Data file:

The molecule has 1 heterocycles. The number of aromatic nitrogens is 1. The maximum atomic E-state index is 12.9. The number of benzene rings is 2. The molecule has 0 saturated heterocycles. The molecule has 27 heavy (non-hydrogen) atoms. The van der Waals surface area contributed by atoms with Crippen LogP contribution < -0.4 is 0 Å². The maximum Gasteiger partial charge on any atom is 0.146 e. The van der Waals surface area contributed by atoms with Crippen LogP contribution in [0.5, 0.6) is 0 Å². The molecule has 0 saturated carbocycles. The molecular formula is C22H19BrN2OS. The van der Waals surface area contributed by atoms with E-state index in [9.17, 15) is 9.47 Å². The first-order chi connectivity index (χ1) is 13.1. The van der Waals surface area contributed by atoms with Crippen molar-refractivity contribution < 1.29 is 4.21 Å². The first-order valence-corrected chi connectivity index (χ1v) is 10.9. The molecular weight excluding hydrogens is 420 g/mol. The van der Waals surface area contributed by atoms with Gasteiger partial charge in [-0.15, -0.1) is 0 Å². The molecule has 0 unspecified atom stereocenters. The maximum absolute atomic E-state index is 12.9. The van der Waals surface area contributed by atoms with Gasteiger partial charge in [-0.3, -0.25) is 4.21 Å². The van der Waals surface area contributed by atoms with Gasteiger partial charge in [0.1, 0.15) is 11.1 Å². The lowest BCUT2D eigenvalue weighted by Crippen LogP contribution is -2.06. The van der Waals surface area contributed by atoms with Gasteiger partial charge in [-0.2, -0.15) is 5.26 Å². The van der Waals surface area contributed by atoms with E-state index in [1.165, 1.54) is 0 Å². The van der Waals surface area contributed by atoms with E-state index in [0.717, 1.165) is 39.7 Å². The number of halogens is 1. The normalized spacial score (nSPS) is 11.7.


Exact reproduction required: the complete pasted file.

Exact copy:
The molecule has 1 heterocycles. The number of aromatic nitrogens is 1. The maximum atomic E-state index is 12.9. The number of benzene rings is 2. The molecule has 0 saturated heterocycles. The molecule has 27 heavy (non-hydrogen) atoms. The van der Waals surface area contributed by atoms with Crippen LogP contribution < -0.4 is 0 Å². The maximum Gasteiger partial charge on any atom is 0.146 e. The van der Waals surface area contributed by atoms with Crippen LogP contribution in [0.5, 0.6) is 0 Å². The molecule has 0 saturated carbocycles. The molecular formula is C22H19BrN2OS. The van der Waals surface area contributed by atoms with E-state index in [9.17, 15) is 9.47 Å². The first-order chi connectivity index (χ1) is 13.1. The van der Waals surface area contributed by atoms with Crippen molar-refractivity contribution < 1.29 is 4.21 Å². The first-order valence-corrected chi connectivity index (χ1v) is 10.9. The molecular weight excluding hydrogens is 420 g/mol. The van der Waals surface area contributed by atoms with Gasteiger partial charge in [-0.15, -0.1) is 0 Å². The molecule has 0 unspecified atom stereocenters. The maximum absolute atomic E-state index is 12.9. The van der Waals surface area contributed by atoms with Gasteiger partial charge in [-0.3, -0.25) is 4.21 Å². The van der Waals surface area contributed by atoms with Gasteiger partial charge in [0.1, 0.15) is 11.1 Å². The lowest BCUT2D eigenvalue weighted by Crippen LogP contribution is -2.06. The van der Waals surface area contributed by atoms with Gasteiger partial charge in [-0.2, -0.15) is 5.26 Å². The van der Waals surface area contributed by atoms with E-state index in [1.165, 1.54) is 0 Å². The van der Waals surface area contributed by atoms with E-state index in [0.717, 1.165) is 39.7 Å². The number of halogens is 1. The normalized spacial score (nSPS) is 11.7.